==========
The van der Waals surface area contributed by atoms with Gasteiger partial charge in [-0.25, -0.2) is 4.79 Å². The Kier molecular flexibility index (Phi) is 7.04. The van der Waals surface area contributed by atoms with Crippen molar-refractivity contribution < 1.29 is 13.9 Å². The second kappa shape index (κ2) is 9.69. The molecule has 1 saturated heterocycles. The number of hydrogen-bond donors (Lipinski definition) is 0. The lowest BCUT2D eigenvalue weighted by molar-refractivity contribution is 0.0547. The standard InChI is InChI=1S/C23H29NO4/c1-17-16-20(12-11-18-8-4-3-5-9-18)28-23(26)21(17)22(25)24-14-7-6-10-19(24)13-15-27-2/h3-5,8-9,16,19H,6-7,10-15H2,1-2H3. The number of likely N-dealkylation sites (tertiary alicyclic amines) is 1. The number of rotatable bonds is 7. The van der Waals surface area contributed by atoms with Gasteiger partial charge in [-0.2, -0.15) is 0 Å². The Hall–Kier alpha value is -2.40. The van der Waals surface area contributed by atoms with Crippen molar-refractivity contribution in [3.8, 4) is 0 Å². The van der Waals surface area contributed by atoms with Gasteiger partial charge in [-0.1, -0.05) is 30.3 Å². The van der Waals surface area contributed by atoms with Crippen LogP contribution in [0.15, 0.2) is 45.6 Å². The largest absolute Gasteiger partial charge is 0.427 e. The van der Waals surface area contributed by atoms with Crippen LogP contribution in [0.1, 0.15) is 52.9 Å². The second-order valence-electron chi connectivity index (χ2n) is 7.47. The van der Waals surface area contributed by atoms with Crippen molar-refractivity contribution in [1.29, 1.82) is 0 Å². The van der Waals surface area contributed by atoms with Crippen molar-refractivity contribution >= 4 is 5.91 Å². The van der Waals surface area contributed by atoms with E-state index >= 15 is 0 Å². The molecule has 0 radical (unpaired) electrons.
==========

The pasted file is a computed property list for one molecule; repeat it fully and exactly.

The van der Waals surface area contributed by atoms with Gasteiger partial charge in [-0.25, -0.2) is 4.79 Å². The Kier molecular flexibility index (Phi) is 7.04. The van der Waals surface area contributed by atoms with Crippen molar-refractivity contribution < 1.29 is 13.9 Å². The second kappa shape index (κ2) is 9.69. The molecule has 1 saturated heterocycles. The number of hydrogen-bond donors (Lipinski definition) is 0. The lowest BCUT2D eigenvalue weighted by molar-refractivity contribution is 0.0547. The standard InChI is InChI=1S/C23H29NO4/c1-17-16-20(12-11-18-8-4-3-5-9-18)28-23(26)21(17)22(25)24-14-7-6-10-19(24)13-15-27-2/h3-5,8-9,16,19H,6-7,10-15H2,1-2H3. The number of likely N-dealkylation sites (tertiary alicyclic amines) is 1. The number of rotatable bonds is 7. The van der Waals surface area contributed by atoms with Gasteiger partial charge in [-0.2, -0.15) is 0 Å². The Hall–Kier alpha value is -2.40. The van der Waals surface area contributed by atoms with Crippen molar-refractivity contribution in [3.8, 4) is 0 Å². The van der Waals surface area contributed by atoms with Gasteiger partial charge in [-0.1, -0.05) is 30.3 Å². The van der Waals surface area contributed by atoms with Crippen LogP contribution in [0.15, 0.2) is 45.6 Å². The largest absolute Gasteiger partial charge is 0.427 e. The van der Waals surface area contributed by atoms with Crippen LogP contribution in [0.1, 0.15) is 52.9 Å². The second-order valence-electron chi connectivity index (χ2n) is 7.47. The van der Waals surface area contributed by atoms with Crippen molar-refractivity contribution in [1.29, 1.82) is 0 Å². The van der Waals surface area contributed by atoms with Crippen molar-refractivity contribution >= 4 is 5.91 Å². The van der Waals surface area contributed by atoms with E-state index >= 15 is 0 Å². The molecule has 0 radical (unpaired) electrons.